One pilot project is taking place in Painesville, Ohio, where Ashlawn Energy has installed its vanadium redox flow battery, which can discharge 1MW of power for up to eight hours.

"It's very clean, very safe, very long-lasting and can provide power for up to 1,000 homes," says Bill Hagstrand at energy enterprise firm Nortech.

Other installed battery storage projects hold up to 20 times the capacity of Painesville, while pumped-hydro projects can produce more than 1,500MW of power.

Indeed a key benefit of energy storage is that different technologies can be implemented depending on the demand for energy, from small, isolated rural communities to heavily populated cities.

Smarter grids

The other significant advantage is it allows power to flow two ways, and therefore complements perfectly the final solution to increasing flexibility of energy grids - demand-side management and smart grids.

Dinorwig pumped hydro station, Wales Pumped hydro is used for large scale energy storage projects

This does not involve reducing overall demand, but spreading it out to avoid the peaks that put energy grids under the such stress.

Smart meters may have been introduced to end the costly need for manually reading meters, but they have developed into far more than that. By monitoring constantly energy use in households and linking directly to smart appliances, the time will soon come when these meters take over some of our decisions about energy use.

As Andrew Jones, at S&C, says: "The real change will come when there are enough smart meters to know when to turn things off."

For instance, the meter will be able to turn a fridge off automatically for short periods when electricity is needed elsewhere in the system, or decide when to switch on a washing machine in order to balance the grid as a whole. Such smart appliances are already widely available in Germany.

And with two-way flows of power so essential, not just for energy storage but for small-scale power generation where households and businesses sell energy back into the grid, soon any appliance or device able to store power will be able to feed energy back into the grid.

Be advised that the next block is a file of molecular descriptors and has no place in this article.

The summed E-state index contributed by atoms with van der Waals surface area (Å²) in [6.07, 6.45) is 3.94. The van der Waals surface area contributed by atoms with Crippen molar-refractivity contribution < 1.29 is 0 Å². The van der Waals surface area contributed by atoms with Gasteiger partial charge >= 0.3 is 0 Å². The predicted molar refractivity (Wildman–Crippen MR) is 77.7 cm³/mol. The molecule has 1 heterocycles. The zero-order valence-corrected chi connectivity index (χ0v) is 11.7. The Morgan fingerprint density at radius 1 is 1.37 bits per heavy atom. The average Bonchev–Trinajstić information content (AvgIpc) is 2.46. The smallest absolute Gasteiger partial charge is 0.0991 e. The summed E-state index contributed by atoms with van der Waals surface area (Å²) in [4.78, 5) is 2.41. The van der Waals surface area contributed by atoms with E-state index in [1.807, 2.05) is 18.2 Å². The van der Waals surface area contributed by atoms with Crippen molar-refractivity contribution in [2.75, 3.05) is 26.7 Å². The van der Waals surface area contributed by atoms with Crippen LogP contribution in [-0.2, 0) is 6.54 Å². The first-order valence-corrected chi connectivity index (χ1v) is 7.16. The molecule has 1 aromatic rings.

Electricity storage sites in the UK

For example, an electric car battery becomes a potential energy source for the grid rather than just an energy store for the individual. The technology is not there yet, but this integrated smart grid is where we are heading.

And it could save us a fortune, says S&C. It estimates that rather than the £1,000 predicted to be added to UK bills by 2050 to pay for additional infrastructure to meet higher electricity demand, we'd be looking instead at a £100 increase if smart grids and energy storage were fully adopted.

Community power

But the story doesn't end there. Energy storage and smart grids mean energy generation and distribution no longer have to be done at a national level - individual households and communities are now able control their own power, and with it the price they pay and the security of supply.

Pilot projects have already been set up in countries such as Germany, Italy, India, China, the US and the UK.

National grids evolved to take advantage of economies of scale and to avoid over-building expensive generating capacity. But the advent of small-scale renewables and energy storage technologies, together with falling generation costs, means that in some instances it makes more sense for power to be generated and stored at a more localised level.

Just as it was, in fact, throughout much of history.

More on This Story

The BBC is not responsible for the content of external Internet sites

More Business stories

RSS

BBC Business Live

  1.  
    BANK POWERS 11:27:

    The Bank of England's Financial Policy Committee says it has deliberated over the Treasury's offer of more powers to manage risks from the housing market. It says it should receive the ability to cap how big a mortgage Britons can receive relative to their income and the value of their home.